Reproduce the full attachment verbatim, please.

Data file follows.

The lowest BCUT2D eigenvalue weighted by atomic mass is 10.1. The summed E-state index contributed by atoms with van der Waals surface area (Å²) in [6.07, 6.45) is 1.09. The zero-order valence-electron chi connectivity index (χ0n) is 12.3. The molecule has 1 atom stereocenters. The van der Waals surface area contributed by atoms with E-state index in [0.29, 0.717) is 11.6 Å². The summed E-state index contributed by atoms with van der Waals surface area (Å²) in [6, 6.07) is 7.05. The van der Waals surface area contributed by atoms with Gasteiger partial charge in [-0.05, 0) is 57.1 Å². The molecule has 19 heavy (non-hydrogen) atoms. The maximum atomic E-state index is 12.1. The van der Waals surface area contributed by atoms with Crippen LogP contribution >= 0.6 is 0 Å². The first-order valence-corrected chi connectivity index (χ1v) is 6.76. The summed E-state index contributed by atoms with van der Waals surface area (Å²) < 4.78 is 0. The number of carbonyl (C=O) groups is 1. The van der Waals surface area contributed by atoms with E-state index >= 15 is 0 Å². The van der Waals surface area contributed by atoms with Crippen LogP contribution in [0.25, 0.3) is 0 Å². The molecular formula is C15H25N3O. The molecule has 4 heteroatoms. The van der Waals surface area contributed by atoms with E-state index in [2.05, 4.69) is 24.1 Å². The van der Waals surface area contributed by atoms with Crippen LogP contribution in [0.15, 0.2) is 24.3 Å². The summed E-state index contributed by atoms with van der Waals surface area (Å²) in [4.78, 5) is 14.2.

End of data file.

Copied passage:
The lowest BCUT2D eigenvalue weighted by atomic mass is 10.1. The summed E-state index contributed by atoms with van der Waals surface area (Å²) in [6.07, 6.45) is 1.09. The zero-order valence-electron chi connectivity index (χ0n) is 12.3. The molecule has 1 atom stereocenters. The van der Waals surface area contributed by atoms with E-state index in [0.29, 0.717) is 11.6 Å². The summed E-state index contributed by atoms with van der Waals surface area (Å²) in [6, 6.07) is 7.05. The van der Waals surface area contributed by atoms with Gasteiger partial charge in [-0.05, 0) is 57.1 Å². The molecule has 19 heavy (non-hydrogen) atoms. The maximum atomic E-state index is 12.1. The van der Waals surface area contributed by atoms with Crippen LogP contribution >= 0.6 is 0 Å². The first-order valence-corrected chi connectivity index (χ1v) is 6.76. The summed E-state index contributed by atoms with van der Waals surface area (Å²) < 4.78 is 0. The number of carbonyl (C=O) groups is 1. The van der Waals surface area contributed by atoms with E-state index >= 15 is 0 Å². The van der Waals surface area contributed by atoms with Crippen LogP contribution in [0.25, 0.3) is 0 Å². The molecular formula is C15H25N3O. The molecule has 4 heteroatoms. The van der Waals surface area contributed by atoms with E-state index in [2.05, 4.69) is 24.1 Å². The van der Waals surface area contributed by atoms with Crippen LogP contribution in [0.15, 0.2) is 24.3 Å². The summed E-state index contributed by atoms with van der Waals surface area (Å²) in [4.78, 5) is 14.2.